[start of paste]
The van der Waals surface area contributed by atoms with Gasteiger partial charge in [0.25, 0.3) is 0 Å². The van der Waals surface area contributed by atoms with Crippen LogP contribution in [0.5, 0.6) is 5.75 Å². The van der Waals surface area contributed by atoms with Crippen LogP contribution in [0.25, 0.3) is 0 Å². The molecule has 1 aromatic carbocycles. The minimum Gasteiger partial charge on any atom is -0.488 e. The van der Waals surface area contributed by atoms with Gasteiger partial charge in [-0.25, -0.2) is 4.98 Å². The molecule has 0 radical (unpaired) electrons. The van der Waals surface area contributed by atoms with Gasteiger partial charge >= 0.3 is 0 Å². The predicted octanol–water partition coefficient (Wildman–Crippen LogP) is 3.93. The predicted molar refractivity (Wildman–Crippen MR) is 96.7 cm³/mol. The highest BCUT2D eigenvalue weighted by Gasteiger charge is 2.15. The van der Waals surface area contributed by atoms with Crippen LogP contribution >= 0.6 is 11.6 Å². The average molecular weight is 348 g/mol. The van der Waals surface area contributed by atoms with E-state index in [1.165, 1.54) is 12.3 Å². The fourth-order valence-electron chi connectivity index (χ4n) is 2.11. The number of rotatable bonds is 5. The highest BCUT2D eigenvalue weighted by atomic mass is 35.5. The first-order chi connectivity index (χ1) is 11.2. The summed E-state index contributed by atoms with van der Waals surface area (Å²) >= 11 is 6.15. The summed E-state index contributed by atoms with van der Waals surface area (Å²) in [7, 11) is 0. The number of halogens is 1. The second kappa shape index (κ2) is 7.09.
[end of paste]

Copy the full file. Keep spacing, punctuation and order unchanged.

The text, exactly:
The van der Waals surface area contributed by atoms with Gasteiger partial charge in [0.25, 0.3) is 0 Å². The van der Waals surface area contributed by atoms with Crippen LogP contribution in [0.5, 0.6) is 5.75 Å². The van der Waals surface area contributed by atoms with Crippen LogP contribution in [0.25, 0.3) is 0 Å². The molecule has 1 aromatic carbocycles. The minimum Gasteiger partial charge on any atom is -0.488 e. The van der Waals surface area contributed by atoms with Gasteiger partial charge in [-0.25, -0.2) is 4.98 Å². The molecule has 0 radical (unpaired) electrons. The van der Waals surface area contributed by atoms with Gasteiger partial charge >= 0.3 is 0 Å². The predicted octanol–water partition coefficient (Wildman–Crippen LogP) is 3.93. The predicted molar refractivity (Wildman–Crippen MR) is 96.7 cm³/mol. The highest BCUT2D eigenvalue weighted by Gasteiger charge is 2.15. The van der Waals surface area contributed by atoms with Crippen LogP contribution >= 0.6 is 11.6 Å². The average molecular weight is 348 g/mol. The van der Waals surface area contributed by atoms with E-state index in [1.165, 1.54) is 12.3 Å². The fourth-order valence-electron chi connectivity index (χ4n) is 2.11. The number of rotatable bonds is 5. The highest BCUT2D eigenvalue weighted by atomic mass is 35.5. The first-order chi connectivity index (χ1) is 11.2. The summed E-state index contributed by atoms with van der Waals surface area (Å²) >= 11 is 6.15. The summed E-state index contributed by atoms with van der Waals surface area (Å²) in [7, 11) is 0. The number of halogens is 1. The second kappa shape index (κ2) is 7.09.